01 Spirited Repose, 02 Strong Lace, 03 Growing, 04 Saturated Bliss, 05 Colorfield Green, 06 Still from 2005 video interview by Thomas G. Henry, 07 Altered Detail Magic Ride © Catherine Rutgers 2021
Excerpts from the Interview by Cara Patterson for Pulse Magazine, Visual Art 10.13.05 (Catherine Rutgers, Prints at Cunneen-Hackett Arts Center, Poughkeepsie, New York, October 13–November 19, 2005)
Ever since the exhibit BitStreams hit the Whitney Museum in 2001, digital art seems to have gained mainstream acceptance. In a review of that event, Mark Stevens, art critic for New York magazine, wrote, “Given the limitless opportunities for unexpected and fantastic combinations, many digital artists have a strong surrealist bent.” That certainly could apply to Catherine Rutgers, whose pieces, though grounded in their use of everyday objects, take on an otherworldly character once they’ve been scanned into the computer.
For many digital artists, a piece begins on the computer screen. This is not the case for Rutgers, whose original source is often a collage of paint and natural objects on canvas, which she then digitizes with image capture, or high-resolution scan. Both Saturated Bliss and Growing began with a 15 by 15-inch, mixed-media canvas featuring spray paint and ailanthus leaves, two significant motifs for the artist.
The leaves and spray paint illustrate the influence of her urban environment. Rutgers was living in the South Bronx in the 1980s, a decade in which graffiti art began to flourish and gain respect in the arts community. Appreciation for this led her to experiment with spray paint, which now fills the shelves of her studio in dozens of shades.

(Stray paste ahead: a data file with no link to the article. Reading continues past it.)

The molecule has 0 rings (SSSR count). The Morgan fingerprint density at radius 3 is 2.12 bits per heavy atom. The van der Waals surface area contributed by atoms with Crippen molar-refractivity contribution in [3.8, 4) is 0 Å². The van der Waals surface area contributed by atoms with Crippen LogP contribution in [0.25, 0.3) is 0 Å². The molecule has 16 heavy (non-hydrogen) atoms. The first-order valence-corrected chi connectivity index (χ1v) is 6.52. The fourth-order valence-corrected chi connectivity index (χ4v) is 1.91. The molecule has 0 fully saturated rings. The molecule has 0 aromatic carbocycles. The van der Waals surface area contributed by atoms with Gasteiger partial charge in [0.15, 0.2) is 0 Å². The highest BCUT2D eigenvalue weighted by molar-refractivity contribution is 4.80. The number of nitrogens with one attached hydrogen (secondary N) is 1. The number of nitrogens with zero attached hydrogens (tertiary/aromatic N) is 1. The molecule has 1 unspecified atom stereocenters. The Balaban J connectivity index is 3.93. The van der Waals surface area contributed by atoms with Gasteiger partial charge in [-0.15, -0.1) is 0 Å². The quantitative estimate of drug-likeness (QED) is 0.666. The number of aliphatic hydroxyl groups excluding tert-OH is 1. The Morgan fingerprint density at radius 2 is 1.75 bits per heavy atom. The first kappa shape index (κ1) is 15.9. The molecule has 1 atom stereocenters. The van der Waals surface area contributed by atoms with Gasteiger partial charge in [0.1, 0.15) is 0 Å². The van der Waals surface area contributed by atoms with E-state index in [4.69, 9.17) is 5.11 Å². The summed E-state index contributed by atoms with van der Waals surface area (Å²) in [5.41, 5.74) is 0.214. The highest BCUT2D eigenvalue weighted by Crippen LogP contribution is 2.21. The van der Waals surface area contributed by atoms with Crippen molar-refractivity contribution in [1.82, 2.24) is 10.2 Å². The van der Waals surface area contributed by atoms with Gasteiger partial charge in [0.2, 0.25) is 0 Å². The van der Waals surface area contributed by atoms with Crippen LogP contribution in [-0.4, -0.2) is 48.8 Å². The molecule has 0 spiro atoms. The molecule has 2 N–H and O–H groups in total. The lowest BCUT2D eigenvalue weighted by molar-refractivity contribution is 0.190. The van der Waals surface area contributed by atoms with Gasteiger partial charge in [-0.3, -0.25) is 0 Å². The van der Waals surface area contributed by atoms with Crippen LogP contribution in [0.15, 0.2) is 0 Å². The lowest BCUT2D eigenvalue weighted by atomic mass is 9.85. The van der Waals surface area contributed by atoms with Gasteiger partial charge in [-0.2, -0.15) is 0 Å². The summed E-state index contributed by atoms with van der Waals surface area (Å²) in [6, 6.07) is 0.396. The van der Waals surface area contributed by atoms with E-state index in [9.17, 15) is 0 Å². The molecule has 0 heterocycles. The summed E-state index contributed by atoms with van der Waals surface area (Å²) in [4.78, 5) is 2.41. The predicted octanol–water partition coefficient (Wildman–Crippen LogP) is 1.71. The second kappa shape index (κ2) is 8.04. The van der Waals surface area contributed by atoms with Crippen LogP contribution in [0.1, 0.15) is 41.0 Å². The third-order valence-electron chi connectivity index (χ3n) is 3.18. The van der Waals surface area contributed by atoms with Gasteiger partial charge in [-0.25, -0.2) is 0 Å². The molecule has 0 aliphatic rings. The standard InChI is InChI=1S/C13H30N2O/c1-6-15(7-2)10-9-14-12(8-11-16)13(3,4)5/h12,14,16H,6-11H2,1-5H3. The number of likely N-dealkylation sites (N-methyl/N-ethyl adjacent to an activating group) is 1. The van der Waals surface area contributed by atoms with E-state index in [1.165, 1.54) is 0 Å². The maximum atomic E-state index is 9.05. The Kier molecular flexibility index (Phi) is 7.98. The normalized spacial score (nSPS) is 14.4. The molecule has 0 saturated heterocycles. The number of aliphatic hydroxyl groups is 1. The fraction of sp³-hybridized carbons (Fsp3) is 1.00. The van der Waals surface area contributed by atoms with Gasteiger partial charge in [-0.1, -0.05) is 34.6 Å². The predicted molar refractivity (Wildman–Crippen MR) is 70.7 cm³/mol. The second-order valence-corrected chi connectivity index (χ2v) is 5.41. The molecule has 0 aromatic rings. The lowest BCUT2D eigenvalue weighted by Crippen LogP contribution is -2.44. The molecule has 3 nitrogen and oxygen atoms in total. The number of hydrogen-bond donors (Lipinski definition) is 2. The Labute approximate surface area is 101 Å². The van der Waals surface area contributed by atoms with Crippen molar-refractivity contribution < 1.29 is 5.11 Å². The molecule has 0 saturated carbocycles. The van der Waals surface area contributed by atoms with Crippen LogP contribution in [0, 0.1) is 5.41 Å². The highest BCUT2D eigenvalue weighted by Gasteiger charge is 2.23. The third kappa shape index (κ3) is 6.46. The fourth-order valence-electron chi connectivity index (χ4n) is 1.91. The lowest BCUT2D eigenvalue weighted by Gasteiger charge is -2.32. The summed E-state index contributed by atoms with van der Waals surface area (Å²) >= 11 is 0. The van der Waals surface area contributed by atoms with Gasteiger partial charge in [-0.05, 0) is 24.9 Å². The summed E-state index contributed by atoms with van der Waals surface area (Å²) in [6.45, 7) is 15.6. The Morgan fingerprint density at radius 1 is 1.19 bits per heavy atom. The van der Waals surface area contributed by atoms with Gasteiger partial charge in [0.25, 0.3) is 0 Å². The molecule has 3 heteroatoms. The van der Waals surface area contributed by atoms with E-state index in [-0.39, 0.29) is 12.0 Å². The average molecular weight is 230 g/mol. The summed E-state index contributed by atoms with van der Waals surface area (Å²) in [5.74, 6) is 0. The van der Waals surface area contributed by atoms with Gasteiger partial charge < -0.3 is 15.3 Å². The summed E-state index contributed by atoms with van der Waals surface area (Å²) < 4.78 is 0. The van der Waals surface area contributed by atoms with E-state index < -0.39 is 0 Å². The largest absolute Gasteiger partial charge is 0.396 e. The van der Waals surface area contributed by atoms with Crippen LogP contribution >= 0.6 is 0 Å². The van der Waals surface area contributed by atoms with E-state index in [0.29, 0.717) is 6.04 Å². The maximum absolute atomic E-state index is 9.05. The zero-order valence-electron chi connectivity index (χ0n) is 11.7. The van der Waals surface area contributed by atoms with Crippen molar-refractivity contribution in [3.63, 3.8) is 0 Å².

Spirited Repose highlights the dreamlike, meditative quality of her work. The source material included silkscreen, spray paint, and glue, which provided pattern and texture as it dried over the years. Rutgers says the interpretation is open to the viewer. Indeed, it’s evocative enough to encourage viewers to see many different images within it. After working in the publishing industry for  years, her responsibilities gradually merged to include both the editorial and the artistic side. She fell in love with creating digital images and says it makes her feel “enchanted.” Given the colorful, otherworldly nature of her prints, it’s a feeling she’s likely to communicate to her viewers. §
There is also a video! By Thomas G. Henry for Hudson Valley Vlog. I say such things as “It comes around like infinity. You start with this little slice of lemon, changing to blue, fooling with the colors, and opening it up. And then, all of a sudden, you have a vast sky. I love that. That’s very exciting to me.”
The fully illustrated price list was created by yours truly and offered some advice that still holds: This work is designed to provide many years of refreshing discovery. The materials and techniques have been chosen and applied with care. For the greatest longevity, place prints away from direct sun and fluorescent light. Cheers always! Cat